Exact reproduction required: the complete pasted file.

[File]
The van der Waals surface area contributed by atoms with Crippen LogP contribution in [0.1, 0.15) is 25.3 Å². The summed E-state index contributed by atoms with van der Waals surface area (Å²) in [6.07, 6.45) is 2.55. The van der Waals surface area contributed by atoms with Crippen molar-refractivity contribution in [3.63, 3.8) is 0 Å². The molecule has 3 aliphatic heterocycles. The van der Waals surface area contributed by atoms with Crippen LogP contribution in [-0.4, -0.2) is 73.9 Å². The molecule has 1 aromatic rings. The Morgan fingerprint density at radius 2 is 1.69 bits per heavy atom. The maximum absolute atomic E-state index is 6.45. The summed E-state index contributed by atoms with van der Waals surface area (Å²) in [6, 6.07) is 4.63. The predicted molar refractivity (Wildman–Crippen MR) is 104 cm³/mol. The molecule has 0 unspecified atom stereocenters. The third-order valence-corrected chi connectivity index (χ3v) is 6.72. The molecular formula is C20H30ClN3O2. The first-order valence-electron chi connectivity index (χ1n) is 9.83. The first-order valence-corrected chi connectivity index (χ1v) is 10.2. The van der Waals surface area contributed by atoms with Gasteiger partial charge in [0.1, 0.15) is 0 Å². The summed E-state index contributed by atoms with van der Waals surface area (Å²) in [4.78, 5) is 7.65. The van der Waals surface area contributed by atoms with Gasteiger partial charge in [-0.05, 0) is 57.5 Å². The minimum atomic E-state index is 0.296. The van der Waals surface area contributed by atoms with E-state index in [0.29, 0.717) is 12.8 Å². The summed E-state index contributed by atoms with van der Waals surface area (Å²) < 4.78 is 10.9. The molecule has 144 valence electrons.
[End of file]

The van der Waals surface area contributed by atoms with Crippen LogP contribution in [0.1, 0.15) is 25.3 Å². The summed E-state index contributed by atoms with van der Waals surface area (Å²) in [6.07, 6.45) is 2.55. The van der Waals surface area contributed by atoms with Crippen molar-refractivity contribution in [3.63, 3.8) is 0 Å². The molecule has 3 aliphatic heterocycles. The van der Waals surface area contributed by atoms with Crippen LogP contribution in [-0.4, -0.2) is 73.9 Å². The molecule has 1 aromatic rings. The Morgan fingerprint density at radius 2 is 1.69 bits per heavy atom. The maximum absolute atomic E-state index is 6.45. The summed E-state index contributed by atoms with van der Waals surface area (Å²) in [6, 6.07) is 4.63. The predicted molar refractivity (Wildman–Crippen MR) is 104 cm³/mol. The molecule has 0 unspecified atom stereocenters. The third-order valence-corrected chi connectivity index (χ3v) is 6.72. The molecular formula is C20H30ClN3O2. The first-order valence-electron chi connectivity index (χ1n) is 9.83. The first-order valence-corrected chi connectivity index (χ1v) is 10.2. The van der Waals surface area contributed by atoms with Gasteiger partial charge in [0.1, 0.15) is 0 Å². The summed E-state index contributed by atoms with van der Waals surface area (Å²) in [4.78, 5) is 7.65. The van der Waals surface area contributed by atoms with Gasteiger partial charge in [-0.05, 0) is 57.5 Å². The minimum atomic E-state index is 0.296. The van der Waals surface area contributed by atoms with E-state index in [0.29, 0.717) is 12.8 Å². The summed E-state index contributed by atoms with van der Waals surface area (Å²) < 4.78 is 10.9. The molecule has 144 valence electrons.